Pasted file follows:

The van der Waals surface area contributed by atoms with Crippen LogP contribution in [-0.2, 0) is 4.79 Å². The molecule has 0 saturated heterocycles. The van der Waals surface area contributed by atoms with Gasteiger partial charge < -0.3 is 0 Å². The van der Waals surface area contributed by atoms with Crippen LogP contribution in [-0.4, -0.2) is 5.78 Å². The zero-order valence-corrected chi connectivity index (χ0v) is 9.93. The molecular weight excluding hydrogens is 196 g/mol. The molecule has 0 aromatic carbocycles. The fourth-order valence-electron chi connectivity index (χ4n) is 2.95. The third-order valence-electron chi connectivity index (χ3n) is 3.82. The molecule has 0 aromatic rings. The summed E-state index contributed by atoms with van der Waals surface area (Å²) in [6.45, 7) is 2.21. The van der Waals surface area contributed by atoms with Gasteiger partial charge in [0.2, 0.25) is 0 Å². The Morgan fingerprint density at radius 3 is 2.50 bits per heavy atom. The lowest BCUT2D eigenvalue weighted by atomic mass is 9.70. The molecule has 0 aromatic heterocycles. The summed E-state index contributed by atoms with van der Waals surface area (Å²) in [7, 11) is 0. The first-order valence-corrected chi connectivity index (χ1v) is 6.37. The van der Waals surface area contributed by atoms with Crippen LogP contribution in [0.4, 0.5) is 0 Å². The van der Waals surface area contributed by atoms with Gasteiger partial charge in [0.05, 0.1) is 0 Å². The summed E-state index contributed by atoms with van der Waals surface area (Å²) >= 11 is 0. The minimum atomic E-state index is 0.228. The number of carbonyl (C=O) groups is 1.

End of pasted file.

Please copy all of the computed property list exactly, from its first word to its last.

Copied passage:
The van der Waals surface area contributed by atoms with Crippen LogP contribution in [-0.2, 0) is 4.79 Å². The molecule has 0 saturated heterocycles. The van der Waals surface area contributed by atoms with Gasteiger partial charge < -0.3 is 0 Å². The van der Waals surface area contributed by atoms with Crippen LogP contribution in [-0.4, -0.2) is 5.78 Å². The zero-order valence-corrected chi connectivity index (χ0v) is 9.93. The molecular weight excluding hydrogens is 196 g/mol. The molecule has 0 aromatic carbocycles. The fourth-order valence-electron chi connectivity index (χ4n) is 2.95. The third-order valence-electron chi connectivity index (χ3n) is 3.82. The molecule has 0 aromatic rings. The summed E-state index contributed by atoms with van der Waals surface area (Å²) in [6.45, 7) is 2.21. The van der Waals surface area contributed by atoms with Gasteiger partial charge in [0.2, 0.25) is 0 Å². The Morgan fingerprint density at radius 3 is 2.50 bits per heavy atom. The lowest BCUT2D eigenvalue weighted by atomic mass is 9.70. The molecule has 0 aromatic heterocycles. The summed E-state index contributed by atoms with van der Waals surface area (Å²) in [7, 11) is 0. The first-order valence-corrected chi connectivity index (χ1v) is 6.37. The van der Waals surface area contributed by atoms with Crippen LogP contribution in [0.4, 0.5) is 0 Å². The van der Waals surface area contributed by atoms with Gasteiger partial charge in [0.05, 0.1) is 0 Å². The summed E-state index contributed by atoms with van der Waals surface area (Å²) >= 11 is 0. The minimum atomic E-state index is 0.228. The number of carbonyl (C=O) groups is 1.